Britain’s new security deal with the United States and Australia has shown the country’s commitment to stability in the strategic Indo-Pacific region, says new British Foreign Secretary , Liz Truss.
The alliance – widely seen as an effort to counter China’s influence in the disputed South China Sea – was announced Wednesday by US President Joe Biden, UK Prime Minister Boris Johnson and his Australian counterpart Scott Morrison.
The pact, known as the Aukus, will give Australia the technology to build nuclear-powered submarines.
Truss said it shows the UK’s willingness to be “stubborn” in defending its interests.
Writing in the Sunday Telegraph, Truss said the partnership shows the UK’s commitment to stability in the Indo-Pacific region.
âFreedoms must be defended, so we are also building strong security bonds in the world,â she wrote.
This is more than foreign policy in the abstract, but serving citizens across the UK and beyond by partnering with like-minded countries to build coalitions based on shared values ââand interests, ” Truss, who was promoted from international trade secretary to foreign secretary in Wednesday’s reshuffle, wrote.
But France, whose own multi-billion submarine contract with Australia was thwarted as a result, criticized the deal.
France has recalled its ambassadors to the United States and Australia for consultations in response, while China has accused the three powers of having a “cold war mentality”.
Truss stressed that the new security pact “ will not only make us safer at home, it could also create hundreds of new and highly skilled jobs … ” The pact, which will also see allies sharing cyber capabilities, artificial intelligence and other underwater technologies, has been described as showing “profound strategic shifts” by UK national security adviser Stephen Lovegrove.
British Prime Minister Boris Johnson told MPs the Aukus deal was “not meant to be contradictory” with China, but that the UK was “determined to stand up for international law”.
Although China was not mentioned directly, Biden, Johnson and Morrison have repeatedly referred to regional security concerns which they said have “increased dramatically.”
The announcement of the new trilateral security pact is the latest move by the United States to stave off China’s military and technological boom. This week, Biden will host an in-person summit of the QUAD Partnership of Japan, Australia and India – another group seen as a vehicle for asserting U.S. leadership in Asia. He has also sought to hire other Asian leaders, and Vice President Kamala Harris visited Singapore and Vietnam late last month.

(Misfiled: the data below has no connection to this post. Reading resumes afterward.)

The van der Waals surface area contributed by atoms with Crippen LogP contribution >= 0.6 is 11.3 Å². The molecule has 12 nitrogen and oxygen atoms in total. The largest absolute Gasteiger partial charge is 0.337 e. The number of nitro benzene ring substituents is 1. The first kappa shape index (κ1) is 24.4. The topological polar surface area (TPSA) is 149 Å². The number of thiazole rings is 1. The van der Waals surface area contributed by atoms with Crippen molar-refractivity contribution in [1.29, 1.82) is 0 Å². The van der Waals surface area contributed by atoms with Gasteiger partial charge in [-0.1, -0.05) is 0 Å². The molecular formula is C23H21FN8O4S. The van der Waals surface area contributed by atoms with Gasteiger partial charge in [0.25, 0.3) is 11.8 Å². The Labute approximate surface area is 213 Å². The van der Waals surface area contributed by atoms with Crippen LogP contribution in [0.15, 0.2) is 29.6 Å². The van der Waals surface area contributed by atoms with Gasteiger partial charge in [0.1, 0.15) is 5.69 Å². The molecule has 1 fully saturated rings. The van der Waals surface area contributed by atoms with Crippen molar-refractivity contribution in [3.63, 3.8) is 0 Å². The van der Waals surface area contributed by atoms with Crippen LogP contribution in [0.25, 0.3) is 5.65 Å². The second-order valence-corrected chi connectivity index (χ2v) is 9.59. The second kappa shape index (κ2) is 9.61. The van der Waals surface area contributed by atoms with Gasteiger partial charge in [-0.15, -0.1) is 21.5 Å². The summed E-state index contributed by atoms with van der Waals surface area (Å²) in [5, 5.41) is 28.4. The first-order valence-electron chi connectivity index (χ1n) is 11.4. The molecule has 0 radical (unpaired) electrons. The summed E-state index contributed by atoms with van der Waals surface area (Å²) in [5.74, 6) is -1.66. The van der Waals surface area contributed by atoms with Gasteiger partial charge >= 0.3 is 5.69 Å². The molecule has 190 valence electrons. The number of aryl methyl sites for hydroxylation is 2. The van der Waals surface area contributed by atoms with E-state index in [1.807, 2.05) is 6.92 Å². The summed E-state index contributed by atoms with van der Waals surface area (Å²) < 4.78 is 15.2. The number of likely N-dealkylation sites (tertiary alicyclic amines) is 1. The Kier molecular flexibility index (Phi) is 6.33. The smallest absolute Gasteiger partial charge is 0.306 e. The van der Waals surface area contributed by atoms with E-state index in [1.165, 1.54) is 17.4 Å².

Biden recently had a 90-minute phone call with Chinese President Xi Jinping, their first direct communication in seven months. Officials called the conversation “familiar” and “straightforward,” but said Biden had not directly addressed the new strategic partnership with Australia and the UK.
Developments in the strategically vital Indo-Pacific region in the wake of China’s aggressive muscle contraction has become a major topic of discussion among major world powers.
China is engaged in hotly contested territorial disputes in the South and East China Seas. Beijing has also made substantial progress in the militarization of its man-made islands in recent years. Beijing claims sovereignty over the entire South China Sea. But Vietnam, Malaysia, the Philippines, Brunei and Taiwan have counterclaims. In the East China Sea, China has territorial disputes with Japan.
The two sea zones of the South and East China Seas are rich in minerals, oil and other natural resources. The South China Sea is also a vital trade gateway for an important part of the global merchant navy. It is therefore a vital economic and strategic sub-region of the Indo-Pacific region.
(This story was not edited by Devdiscourse staff and is auto-generated from a syndicated feed.)